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Data on the Forefront: How CDC Keeps Measuring Progress and Targeting Action

Posted on by DCPC

By Loria Pollack, MD, MPH
Senior Medical Epidemiologist

Partial screen shot from the Data Visualizations tool. Top 10 Cancers by Rates of New Cancer Cases, United States, 2014, Male and Female. Rates per 100,000 people. Female breast 123.9; prostate 95.5; lung and bronchus 58.3; colon and rectum 38.4; corpus and uterus, not otherwise specified 26.5; melanomas of the skin 21.4; urinary bladder 19.8; non-Hodgkin lymphoma 18.5; kidney and renal pelvis 16.2; and thyroid 14.5.April is National Cancer Control Month. The term “cancer control” might sound abstract—like something that should be left up to scientists or experts. But that’s far from the truth! This month, with the release of CDC’s updated United States Cancer Statistics Data Visualizations tool, it’s clearer than ever to get information on where cancer occurs and who is impacted most. The Data Visualizations tool is interactive—with charts, graphs, and maps in full color—showing that cancer control is grounded in data. Now, every partner will be on the same page when they come together to work for common goals to prevent and control cancer. Anybody, anywhere will be able to see, share, and use the latest cancer data to target action toward fewer people getting cancer.

Cancer Control Is Public Health

Wheel showing the 10 essential public health services that all communities should undertake: 1 Monitor health; 2 Diagnose and investigate health problems; 3 Inform, educate, and empower people; 4 Mobilize community partnerships; 5 Develop policies; 6 Enforce laws; 7 Link people to health care; 8 Assure a competent workforce; 9 Evaluate and 10 Research.The first week of April is also National Public Health Week. As a doctor focusing on preventing disease, and as someone who works to protect the nation’s health and safety, I try to keep the mission of public health in mind. You can find out more about the goals of public health on CDC’s Essential Public Health Services webpage. These goals help me to focus my work and apply it directly to controlling cancer, a leading cause of disease and death. An important way that my team and I do that is by using data. Data allow people like me to monitor health in communities, whether that is a small area or the entire country. High quality, reliable cancer statistics mean we can accurately track who is getting cancer and what types of cancer are increasing or decreasing.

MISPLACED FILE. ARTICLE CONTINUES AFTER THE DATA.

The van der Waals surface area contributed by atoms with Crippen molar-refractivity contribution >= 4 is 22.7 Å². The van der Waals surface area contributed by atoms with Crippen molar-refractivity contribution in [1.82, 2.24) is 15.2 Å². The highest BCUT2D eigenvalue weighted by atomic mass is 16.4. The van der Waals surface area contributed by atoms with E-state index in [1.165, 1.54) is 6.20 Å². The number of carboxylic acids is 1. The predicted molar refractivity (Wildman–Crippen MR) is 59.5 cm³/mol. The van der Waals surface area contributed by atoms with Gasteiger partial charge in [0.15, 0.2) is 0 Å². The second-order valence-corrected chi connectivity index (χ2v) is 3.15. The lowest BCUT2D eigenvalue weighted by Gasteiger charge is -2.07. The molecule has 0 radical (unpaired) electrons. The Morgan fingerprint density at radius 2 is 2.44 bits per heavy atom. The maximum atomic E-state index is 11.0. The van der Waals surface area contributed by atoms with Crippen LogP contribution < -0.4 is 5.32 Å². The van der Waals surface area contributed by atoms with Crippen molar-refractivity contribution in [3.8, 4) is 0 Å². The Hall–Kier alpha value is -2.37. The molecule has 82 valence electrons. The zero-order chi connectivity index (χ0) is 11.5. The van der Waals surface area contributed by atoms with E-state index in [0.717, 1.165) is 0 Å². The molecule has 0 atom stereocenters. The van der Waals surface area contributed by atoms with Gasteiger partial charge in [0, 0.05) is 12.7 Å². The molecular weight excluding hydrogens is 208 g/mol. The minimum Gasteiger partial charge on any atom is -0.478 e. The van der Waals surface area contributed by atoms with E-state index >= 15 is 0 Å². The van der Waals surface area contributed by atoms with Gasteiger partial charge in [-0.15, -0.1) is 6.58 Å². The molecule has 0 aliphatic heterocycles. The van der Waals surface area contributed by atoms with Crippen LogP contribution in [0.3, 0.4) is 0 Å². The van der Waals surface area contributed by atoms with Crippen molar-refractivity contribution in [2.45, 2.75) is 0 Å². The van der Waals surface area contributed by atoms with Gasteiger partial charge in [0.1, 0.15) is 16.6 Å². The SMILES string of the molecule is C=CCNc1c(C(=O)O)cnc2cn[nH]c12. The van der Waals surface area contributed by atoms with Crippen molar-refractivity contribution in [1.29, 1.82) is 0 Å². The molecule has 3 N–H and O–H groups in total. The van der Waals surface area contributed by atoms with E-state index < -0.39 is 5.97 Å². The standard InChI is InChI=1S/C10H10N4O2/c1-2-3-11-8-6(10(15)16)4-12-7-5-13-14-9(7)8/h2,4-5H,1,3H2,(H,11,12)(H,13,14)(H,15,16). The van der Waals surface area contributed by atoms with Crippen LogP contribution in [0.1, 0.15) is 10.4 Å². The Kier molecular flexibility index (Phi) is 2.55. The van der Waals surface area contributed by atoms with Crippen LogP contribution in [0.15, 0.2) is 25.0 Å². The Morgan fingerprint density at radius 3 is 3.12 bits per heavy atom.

It’s Not Just Numbers—It’s People

The way that we get these statistics is by collecting information on cancer cases from all over. Clinics, hospitals, and laboratories record and report information when someone is diagnosed with cancer—they’re required to by law. The patients’ names are removed, but the facts are collected by cancer registries. CDC’s National Program of Cancer Registries (NPCR) and the SEER program of the National Cancer Institute together collect data on cases diagnosed in every US state and in three territories. That’s more than 1.7 million cases every year! The point of putting these data together is to educate people, to tell them what puts them at risk for cancer. It also lets communities create programs to promote healthy behaviors and make environmental and systems changes that prevent cancer. One great example: over many years, data have shown that education about the dangers of tobacco, smoke-free policies, and other cancer control strategies have helped make lung cancer rates to go down. Lung cancer is the biggest cancer killer of both men and women, and smoking is the number one cause. If fewer people smoke, that can mean fewer people may get lung cancer and die from it. The USCS Data Visualizations graph above show the progress in lowering lung cancer deaths.

Good Data Drives Partnerships for Health

Good data drive everything public health does. Showing these data in an understandable way means everyone involved can work smarter and do more good. Cancer registries are part of this partnership. They don’t just collect numbers without looking at the “how” and “why.” Instead, they join with comprehensive cancer control coalitions, which are networks of partners at many levels that team up to control cancer’s impact. This is why, as someone invested in public health, I’m really proud of what goes into making the US Cancer Statistics Data Visualizations tool complete and correct, and the great cancer control work that comes out of it—for everyone’s health!

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